The Prime Minister, Justin Trudeau, today issued the following statement on the International Day of Persons with Disabilities:
“Disability inclusion is about creating communities, spaces, services, and supports that allow everyone to fully and equally participate in society. Over one in five Canadians have one or more disabilities, and they deserve to live in a country that is free of barriers and discrimination. Only together can we build a Canada that is fairer and more inclusive for everyone.
“On the International Day of Persons with Disabilities, we honour all Canadians with visible and non-visible disabilities who continue to break down stigma and stereotypes to help us create a more accessible and disability-inclusive society. Today, we also reaffirm our commitment to build a Canada where no one is left behind.
“The global COVID-19 pandemic has disproportionately affected Canadians with disabilities, and highlighted some long-standing challenges. Recognizing the potential for greater health risks, financial hardships, and barriers to accessing services, the Government of Canada created the COVID-19 Disability Advisory Group. Comprised of experts in disability inclusion, the Advisory Group has advised the government on disability-specific issues, challenges, and systemic gaps as well as on the best measures and strategies to address them. The government provided additional support, including a special one-time, tax-free payment to help Canadians with disabilities cover extra expenses during the pandemic. We are also helping to improve workplace accessibility and access to jobs by investing $15 million to create a National Workplace Accessibility Stream as part of the Opportunities Fund for Persons with Disabilities. And in this week’s Fall Economic Statement, we invested an additional $65 million in the Opportunities Fund in 2021-22, which will further support training and career advancement for persons with disabilities.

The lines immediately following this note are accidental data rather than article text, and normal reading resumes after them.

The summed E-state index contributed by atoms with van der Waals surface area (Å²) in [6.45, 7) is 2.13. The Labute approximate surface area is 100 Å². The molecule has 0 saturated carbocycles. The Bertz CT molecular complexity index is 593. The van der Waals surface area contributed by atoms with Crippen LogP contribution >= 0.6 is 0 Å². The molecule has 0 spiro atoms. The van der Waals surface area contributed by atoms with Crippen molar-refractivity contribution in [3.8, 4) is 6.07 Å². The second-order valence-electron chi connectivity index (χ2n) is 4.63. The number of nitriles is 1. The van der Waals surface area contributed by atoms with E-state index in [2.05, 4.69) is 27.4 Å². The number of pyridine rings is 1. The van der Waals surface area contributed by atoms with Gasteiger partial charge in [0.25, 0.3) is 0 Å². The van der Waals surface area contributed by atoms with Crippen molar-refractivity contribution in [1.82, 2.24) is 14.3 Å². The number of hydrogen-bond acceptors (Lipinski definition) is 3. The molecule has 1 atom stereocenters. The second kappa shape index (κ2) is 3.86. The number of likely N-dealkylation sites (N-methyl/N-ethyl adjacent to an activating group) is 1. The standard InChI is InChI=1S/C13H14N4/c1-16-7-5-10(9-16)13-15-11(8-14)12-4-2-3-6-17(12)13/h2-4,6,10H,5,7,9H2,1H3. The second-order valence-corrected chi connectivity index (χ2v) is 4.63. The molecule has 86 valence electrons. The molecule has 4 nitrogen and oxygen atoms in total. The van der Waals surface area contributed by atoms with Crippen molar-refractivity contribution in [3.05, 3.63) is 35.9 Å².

“Over the past five years, the Government of Canada has taken major steps to ensure people with disabilities in Canada have equal rights, opportunities, and chances at success. Last year, the Accessible Canada Act came into force. This historic Act – developed following extensive consultations with the disability community – established new organizations and processes for developing future standards and regulations that will help create a barrier-free Canada for people with disabilities. The government will also work to bring forward a Disability Inclusion Action Plan, including a new Canadian Disability Benefit, an employment strategy, and a better process to determine eligibility for disability programs and benefits. While we have made important progress, we also know that the work does not stop here and that there is much more to be done to provide equal opportunity for Canadians with disabilities.
“Canada will also continue to protect and promote the rights of people with disabilities around the world. A decade ago, we ratified the United Nations Convention on the Rights of Persons with Disabilities and, in 2018, we went even further by acceding to the Optional Protocol. At the 2018 Global Disability Summit, Canada announced a series of commitments to help ensure the meaningful inclusion and participation of people with disabilities in international assistance efforts. Today, we continue to be an active supporter of disability rights in international forums, including as part of the Global Action on Disability Network.
“On behalf of the Government of Canada, I invite all Canadians to join me in celebrating the contributions and accomplishments of people living with disabilities. As we build a fairer and more resilient Canada, let us all strive to achieve a more inclusive and barrier-free society for everyone.”